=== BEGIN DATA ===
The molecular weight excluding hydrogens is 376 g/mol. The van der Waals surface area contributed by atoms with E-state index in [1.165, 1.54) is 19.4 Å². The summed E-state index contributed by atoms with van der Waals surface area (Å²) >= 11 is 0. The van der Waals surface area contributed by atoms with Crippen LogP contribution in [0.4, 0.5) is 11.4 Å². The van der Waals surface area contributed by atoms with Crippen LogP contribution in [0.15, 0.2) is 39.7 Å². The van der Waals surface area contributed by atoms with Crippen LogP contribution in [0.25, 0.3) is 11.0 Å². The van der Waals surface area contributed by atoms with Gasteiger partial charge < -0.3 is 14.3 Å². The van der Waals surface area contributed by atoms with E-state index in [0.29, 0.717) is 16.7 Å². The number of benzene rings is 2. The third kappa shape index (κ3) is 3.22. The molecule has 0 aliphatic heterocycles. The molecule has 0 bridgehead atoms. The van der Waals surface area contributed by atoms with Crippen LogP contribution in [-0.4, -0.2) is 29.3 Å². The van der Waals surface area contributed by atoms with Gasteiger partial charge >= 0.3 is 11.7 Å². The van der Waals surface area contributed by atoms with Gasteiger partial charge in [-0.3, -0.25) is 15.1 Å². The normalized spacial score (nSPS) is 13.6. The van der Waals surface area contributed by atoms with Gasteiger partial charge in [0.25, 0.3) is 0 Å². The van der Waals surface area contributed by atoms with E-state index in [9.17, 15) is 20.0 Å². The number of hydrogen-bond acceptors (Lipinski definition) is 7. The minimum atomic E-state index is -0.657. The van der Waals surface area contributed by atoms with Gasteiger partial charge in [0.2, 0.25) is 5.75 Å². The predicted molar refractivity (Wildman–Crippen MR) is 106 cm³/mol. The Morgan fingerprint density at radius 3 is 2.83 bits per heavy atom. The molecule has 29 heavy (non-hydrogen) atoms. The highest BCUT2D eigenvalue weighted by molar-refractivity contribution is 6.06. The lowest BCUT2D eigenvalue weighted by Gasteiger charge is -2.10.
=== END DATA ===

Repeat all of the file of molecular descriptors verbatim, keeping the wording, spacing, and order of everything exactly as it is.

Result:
The molecular weight excluding hydrogens is 376 g/mol. The van der Waals surface area contributed by atoms with E-state index in [1.165, 1.54) is 19.4 Å². The summed E-state index contributed by atoms with van der Waals surface area (Å²) >= 11 is 0. The van der Waals surface area contributed by atoms with Crippen LogP contribution in [0.4, 0.5) is 11.4 Å². The van der Waals surface area contributed by atoms with Crippen LogP contribution in [0.15, 0.2) is 39.7 Å². The van der Waals surface area contributed by atoms with Crippen LogP contribution in [0.25, 0.3) is 11.0 Å². The van der Waals surface area contributed by atoms with Gasteiger partial charge < -0.3 is 14.3 Å². The van der Waals surface area contributed by atoms with E-state index in [0.29, 0.717) is 16.7 Å². The number of benzene rings is 2. The third kappa shape index (κ3) is 3.22. The molecule has 0 aliphatic heterocycles. The molecule has 0 bridgehead atoms. The van der Waals surface area contributed by atoms with Crippen LogP contribution in [-0.4, -0.2) is 29.3 Å². The van der Waals surface area contributed by atoms with Gasteiger partial charge >= 0.3 is 11.7 Å². The van der Waals surface area contributed by atoms with Gasteiger partial charge in [-0.3, -0.25) is 15.1 Å². The normalized spacial score (nSPS) is 13.6. The van der Waals surface area contributed by atoms with Gasteiger partial charge in [0.25, 0.3) is 0 Å². The van der Waals surface area contributed by atoms with E-state index in [9.17, 15) is 20.0 Å². The number of hydrogen-bond acceptors (Lipinski definition) is 7. The minimum atomic E-state index is -0.657. The van der Waals surface area contributed by atoms with Gasteiger partial charge in [0.2, 0.25) is 5.75 Å². The predicted molar refractivity (Wildman–Crippen MR) is 106 cm³/mol. The Morgan fingerprint density at radius 3 is 2.83 bits per heavy atom. The molecule has 29 heavy (non-hydrogen) atoms. The highest BCUT2D eigenvalue weighted by molar-refractivity contribution is 6.06. The lowest BCUT2D eigenvalue weighted by Gasteiger charge is -2.10.